Stock Market Statistics
AT40 = 71.2% of stocks are trading above their respective 40-day moving averages (DMAs) (ended 7 overbought trading days)
AT200 = 46.5% of stocks are trading above their respective 200DMAs
VIX = 23.0
Short-term Trading Call: cautiously bearish
Stock Market Commentary
Last week was not a good time to be sitting on the sidelines of the stock market cloaked in bearishness.
When I saw the convincing signs of a bearish divergence in the stock market the previous week, I decided against an “easy” downgrade from cautiously bullish to neutral. While bullish trades still abound in the market, the remaining runway looks shorter and shorter for this moment of sky high valuations, soaring prices, and relentless momentum and speculation. Therefore, I prefer to get mentally and positionally ready for a pullback rather than attempt to time an exact top.
The week ended with AT40 (T2108), the percentage of stocks trading above their respective 40-day moving averages (DMAs), closing above the 70% threshold for overbought conditions. Along the way to overbought conditions, another bearish divergence flashed on Wednesday, the day before the start of the Jackson Hole confab with the globe’s major central bankers. The trading conditions were very similar to the previous Friday’s bearish divergence: the S&P 500 and the NASDAQ printed healthy gains, 0.6% and 0.6% respectively, yet small caps and financials closed in the red, AT40 closed down on the day (and fell short of the overbought threshold), and decliners well outpaced advancers. As a result, this latest ride into overbought conditions appears to have weak foundations.
Yet, the Federal Reserve looms large as ever over the trading action. I had a good chuckle at the latest claims from the Fed that it is not creating an asset bubble with its extremely accommodative monetary policies. The Fed has consistently shown itself reluctant to call out asset bubbles. Indeed, the Fed by rule is paralyzed against acting against bubbles, so by extension it cannot label a bubble in real time. For example, Federal Governor Frederic S. Mishkin gave an important speech on this topic on May 15, 2008…ironically enough, just ahead of the near collapse of global financial markets after a massive housing bubble:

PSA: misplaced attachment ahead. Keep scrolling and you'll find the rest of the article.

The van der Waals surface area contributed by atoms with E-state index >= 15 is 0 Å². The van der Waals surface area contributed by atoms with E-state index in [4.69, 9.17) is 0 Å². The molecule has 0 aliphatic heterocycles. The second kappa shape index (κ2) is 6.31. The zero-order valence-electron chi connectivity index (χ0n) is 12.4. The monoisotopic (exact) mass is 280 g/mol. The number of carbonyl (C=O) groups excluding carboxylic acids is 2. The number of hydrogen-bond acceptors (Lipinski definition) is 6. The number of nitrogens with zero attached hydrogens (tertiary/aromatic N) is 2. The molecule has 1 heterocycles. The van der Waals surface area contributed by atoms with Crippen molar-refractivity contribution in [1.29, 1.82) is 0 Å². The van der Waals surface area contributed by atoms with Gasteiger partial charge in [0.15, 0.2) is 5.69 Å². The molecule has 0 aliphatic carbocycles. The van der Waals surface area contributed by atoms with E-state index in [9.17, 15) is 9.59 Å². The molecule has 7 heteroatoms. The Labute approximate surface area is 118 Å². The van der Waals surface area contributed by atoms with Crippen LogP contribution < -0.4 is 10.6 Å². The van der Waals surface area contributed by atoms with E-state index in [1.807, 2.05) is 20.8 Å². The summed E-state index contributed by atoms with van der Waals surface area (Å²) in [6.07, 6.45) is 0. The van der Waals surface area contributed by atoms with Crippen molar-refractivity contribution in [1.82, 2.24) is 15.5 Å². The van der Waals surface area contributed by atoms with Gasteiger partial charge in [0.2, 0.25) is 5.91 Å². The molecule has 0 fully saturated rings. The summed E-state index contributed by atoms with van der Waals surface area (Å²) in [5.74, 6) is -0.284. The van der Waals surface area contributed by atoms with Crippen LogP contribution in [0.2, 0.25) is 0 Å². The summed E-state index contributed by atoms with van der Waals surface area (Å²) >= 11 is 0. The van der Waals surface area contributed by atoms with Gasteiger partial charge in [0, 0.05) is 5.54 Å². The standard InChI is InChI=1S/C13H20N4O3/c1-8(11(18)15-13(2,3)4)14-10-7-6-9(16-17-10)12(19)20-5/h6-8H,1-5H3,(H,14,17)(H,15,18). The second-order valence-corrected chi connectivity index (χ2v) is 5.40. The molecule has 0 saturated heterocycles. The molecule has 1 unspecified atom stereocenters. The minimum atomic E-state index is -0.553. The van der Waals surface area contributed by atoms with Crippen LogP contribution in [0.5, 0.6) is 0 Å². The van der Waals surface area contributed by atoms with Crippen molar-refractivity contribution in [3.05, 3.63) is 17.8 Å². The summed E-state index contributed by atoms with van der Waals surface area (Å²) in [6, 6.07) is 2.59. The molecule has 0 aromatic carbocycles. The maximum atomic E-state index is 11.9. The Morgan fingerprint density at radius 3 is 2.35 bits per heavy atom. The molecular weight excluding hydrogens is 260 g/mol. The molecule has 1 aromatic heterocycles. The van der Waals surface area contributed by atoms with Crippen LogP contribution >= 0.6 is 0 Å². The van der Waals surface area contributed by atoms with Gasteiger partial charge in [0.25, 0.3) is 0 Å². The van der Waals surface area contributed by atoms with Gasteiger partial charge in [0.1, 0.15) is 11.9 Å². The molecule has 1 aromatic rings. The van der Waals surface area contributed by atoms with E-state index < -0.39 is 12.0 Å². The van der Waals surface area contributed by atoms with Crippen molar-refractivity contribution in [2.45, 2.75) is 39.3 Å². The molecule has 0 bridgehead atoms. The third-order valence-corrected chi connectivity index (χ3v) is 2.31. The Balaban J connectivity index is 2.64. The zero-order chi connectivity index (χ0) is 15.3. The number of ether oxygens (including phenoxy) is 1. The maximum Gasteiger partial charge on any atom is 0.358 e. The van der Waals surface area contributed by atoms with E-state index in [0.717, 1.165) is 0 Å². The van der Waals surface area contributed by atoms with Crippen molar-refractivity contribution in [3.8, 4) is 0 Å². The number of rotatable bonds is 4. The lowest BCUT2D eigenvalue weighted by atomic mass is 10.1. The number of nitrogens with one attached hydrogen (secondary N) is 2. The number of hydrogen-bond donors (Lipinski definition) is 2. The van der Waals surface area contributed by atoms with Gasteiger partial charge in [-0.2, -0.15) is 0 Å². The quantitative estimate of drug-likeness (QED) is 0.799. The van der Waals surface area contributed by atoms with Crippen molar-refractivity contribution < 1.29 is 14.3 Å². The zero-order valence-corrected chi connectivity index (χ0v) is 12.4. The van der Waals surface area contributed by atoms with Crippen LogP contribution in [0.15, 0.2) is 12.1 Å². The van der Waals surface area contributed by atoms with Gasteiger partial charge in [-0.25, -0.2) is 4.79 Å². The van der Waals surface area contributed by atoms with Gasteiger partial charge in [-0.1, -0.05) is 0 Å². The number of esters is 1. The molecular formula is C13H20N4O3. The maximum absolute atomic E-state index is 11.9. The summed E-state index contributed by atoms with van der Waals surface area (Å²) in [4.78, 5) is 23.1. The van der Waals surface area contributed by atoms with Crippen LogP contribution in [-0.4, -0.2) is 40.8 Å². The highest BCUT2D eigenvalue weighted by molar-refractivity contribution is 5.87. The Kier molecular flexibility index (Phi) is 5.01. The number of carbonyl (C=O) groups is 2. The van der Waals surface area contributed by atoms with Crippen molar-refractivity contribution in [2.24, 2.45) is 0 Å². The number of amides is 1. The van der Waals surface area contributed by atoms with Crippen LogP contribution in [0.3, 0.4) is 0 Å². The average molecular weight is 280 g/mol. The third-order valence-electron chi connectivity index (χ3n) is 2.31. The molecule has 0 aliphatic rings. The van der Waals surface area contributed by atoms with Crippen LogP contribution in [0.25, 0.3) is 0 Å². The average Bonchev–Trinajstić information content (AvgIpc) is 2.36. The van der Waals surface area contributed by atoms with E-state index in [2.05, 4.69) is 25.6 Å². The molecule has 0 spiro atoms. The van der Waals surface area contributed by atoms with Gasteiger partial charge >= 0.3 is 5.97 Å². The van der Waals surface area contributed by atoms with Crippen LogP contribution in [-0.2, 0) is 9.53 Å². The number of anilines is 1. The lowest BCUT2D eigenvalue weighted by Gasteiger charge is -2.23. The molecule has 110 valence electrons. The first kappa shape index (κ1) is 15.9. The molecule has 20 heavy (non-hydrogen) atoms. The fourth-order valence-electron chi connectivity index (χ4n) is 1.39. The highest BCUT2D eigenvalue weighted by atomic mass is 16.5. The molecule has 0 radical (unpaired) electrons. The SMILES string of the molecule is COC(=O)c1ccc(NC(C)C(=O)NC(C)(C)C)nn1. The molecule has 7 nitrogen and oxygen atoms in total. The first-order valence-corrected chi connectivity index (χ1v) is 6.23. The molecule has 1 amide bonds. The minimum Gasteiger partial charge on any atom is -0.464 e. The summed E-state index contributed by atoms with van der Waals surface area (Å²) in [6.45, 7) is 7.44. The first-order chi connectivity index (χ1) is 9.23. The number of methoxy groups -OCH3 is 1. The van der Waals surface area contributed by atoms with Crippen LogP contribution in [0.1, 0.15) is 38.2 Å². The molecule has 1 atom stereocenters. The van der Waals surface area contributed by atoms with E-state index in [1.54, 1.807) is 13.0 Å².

“Central banks or government officials are unlikely to have an informational advantage over market participants. If a central bank were able to identify bubbles in the stock market, wouldn’t market participants be able to do so as well? If so, then a bubble would be unlikely to develop, because market participants would know that prices were getting out of line with fundamentals.”
This reminds me of the classic joke about the economist’s view of market efficiency. Two economists stroll down the street and one of them sees a $20 bill sitting on the sidewalk. The other economist insists that the $20 bill cannot be real because someone would have picked up the money already.
Mishkin goes on to caution the Federal Reserve away from trying to directly address bubbles (emphasis mine):
“To be clear, I think that in most cases, monetary policy should not respond to asset prices per se, but rather to changes in the outlook for inflation and aggregate demand resulting from asset price movements. This point of view implies that actions, such as attempting to ‘prick’ an asset price bubble, should be avoided.”
Since soaring stock prices can easily disconnect from the real economy and produce little, a stock market bubble can and will bypass the mechanisms that generate the inflation the Fed watches. The Fed can remain blithely on the sidelines as stocks go to whatever price market participants choose.
Here is how Mishkin explains his caution:
“I take this view for (at least) three important reasons.10 First, asset price bubbles can be hard to identify. As a result, tightening monetary policy to restrain a bubble that has been misidentified can lead to weaker economic growth than is warranted. In addition, central bank actions to influence asset prices when the central bank is uncertain about the presence or extent of a bubble can interfere with the role of asset prices in allocating resources.11